Judge Thomas himself expressed "regret" for his youthful dalliance with the drug.
"I think it's pretty obvious that kids should know you shouldn't even try it once," he told reporters yesterday as he made the rounds on Capitol Hill, visiting the offices of senators expected to vote on his nomination in September.
A four-sentence statement from the White House, issued Wednesday night, conceded that the nominee "took several puffs on a marijuana cigarette in college and perhaps once in law school" about 20 years ago, adding, "He believes it was a mistake and never repeated it."
The White House statement, in response to queries from the Washington Post, said that Judge Thomas disclosed this to the FBI during the background check it conducted in 1989, when he was nominated for his current seat on the U.S. Court of Appeals. The information was passed on to the Senate Judiciary Committee -- the same panel that must now review his Supreme Court nomination.
"We view this matter as inconsequential," the White House statement concluded.
Yesterday, lawmakers did not seem inclined to disagree. "It's not going to affect anyone's vote," said Sen. John C. Danforth, R-Mo., who has become Judge Thomas' de facto Senate sponsor.
Judiciary panel Democrats echoed Mr. Danforth's sentiments. "I don't think it's of any significance," said Sen. Howell Heflin, D-Ala.
Sen. Dennis DeConcini, D-Ariz., said, "It's no issue, and it's no consequence. Casual [marijuana] use was part of life in college in those days."
Judge Thomas graduated from Holy Cross College in 1971 and Yale Law School in 1974.
The White House acted swiftly to quash comparisons of Judge Thomas to fellow federal appeals Judge Douglas H. Ginsburg, ** selected by President Ronald Reagan for a Supreme Court seat on Oct. 29, 1987, after the Senate defeated the nomination of Judge Robert H. Bork. Judge Ginsburg withdrew nine days later after admitting he had smoked marijuana.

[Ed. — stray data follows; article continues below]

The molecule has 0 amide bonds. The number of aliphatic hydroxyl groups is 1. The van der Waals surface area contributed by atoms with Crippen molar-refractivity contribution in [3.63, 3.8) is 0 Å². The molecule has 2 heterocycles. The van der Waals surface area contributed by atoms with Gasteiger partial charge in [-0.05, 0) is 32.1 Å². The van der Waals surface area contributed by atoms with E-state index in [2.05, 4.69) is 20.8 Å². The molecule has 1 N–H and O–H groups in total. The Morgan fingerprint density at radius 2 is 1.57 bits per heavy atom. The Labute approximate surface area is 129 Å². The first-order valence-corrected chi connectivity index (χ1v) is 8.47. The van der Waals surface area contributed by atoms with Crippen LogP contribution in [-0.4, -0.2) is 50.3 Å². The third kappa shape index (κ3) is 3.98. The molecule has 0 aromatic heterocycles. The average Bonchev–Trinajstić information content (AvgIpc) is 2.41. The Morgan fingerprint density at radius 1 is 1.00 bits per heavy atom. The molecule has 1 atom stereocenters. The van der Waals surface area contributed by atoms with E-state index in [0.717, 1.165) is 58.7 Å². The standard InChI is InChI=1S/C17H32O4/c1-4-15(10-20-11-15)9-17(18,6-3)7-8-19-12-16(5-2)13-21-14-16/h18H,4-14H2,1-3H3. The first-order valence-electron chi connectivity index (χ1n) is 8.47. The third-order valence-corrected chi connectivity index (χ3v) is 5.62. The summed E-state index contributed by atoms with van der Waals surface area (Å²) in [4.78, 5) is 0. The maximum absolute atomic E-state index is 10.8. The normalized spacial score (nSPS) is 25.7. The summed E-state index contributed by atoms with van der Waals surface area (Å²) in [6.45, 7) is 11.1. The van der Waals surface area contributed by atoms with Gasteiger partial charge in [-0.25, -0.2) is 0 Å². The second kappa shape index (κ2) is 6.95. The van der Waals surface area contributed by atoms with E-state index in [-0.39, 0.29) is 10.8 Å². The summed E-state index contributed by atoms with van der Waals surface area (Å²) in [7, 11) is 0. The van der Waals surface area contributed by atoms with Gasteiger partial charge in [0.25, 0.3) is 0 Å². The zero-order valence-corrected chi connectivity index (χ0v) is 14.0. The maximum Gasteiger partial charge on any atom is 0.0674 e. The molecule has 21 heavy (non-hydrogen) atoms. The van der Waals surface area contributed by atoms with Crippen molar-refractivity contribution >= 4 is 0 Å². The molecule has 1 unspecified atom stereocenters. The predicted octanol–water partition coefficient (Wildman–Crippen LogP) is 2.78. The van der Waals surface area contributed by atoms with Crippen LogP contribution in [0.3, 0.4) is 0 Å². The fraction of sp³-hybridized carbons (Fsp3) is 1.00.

Judge Ginsburg, however, used marijuana while a professor at Harvard Law School. Moreover, he had not revealed this information to either the FBI or the White House at a time when policy called for disclosure of any use of illegal drugs in the five years preceding a nomination. Judge Ginsburg's drug use was subsequently disclosed by a reporter.
Administration officials said the president's chief counsel, C. Boyden Gray, and Attorney General Richard L. Thornburg were aware of Judge Thomas' marijuana experimentation before President Bush named him to succeed retiring Justice Thurgood Marshall.
Throughout the day, it was Judge Thomas' conservative juridical views that continued to attract the most interest among senators. The judge, who is black, has spoken out against many traditional forms of affirmative action, drawing protests from the civil rights community.
"All this just doesn't matter," said Sen. Howard M. Metzenbaum, D-Ohio, who voted against Judge Thomas' nomination to the appeals court and, previously, to the chairmanship of the Equal Employment Opportunity Commission, which he held under President Reagan.
"I'm more concerned about what kind of a justice he'll be than whether he smoked marijuana while in college," Mr. Metzenbaum said.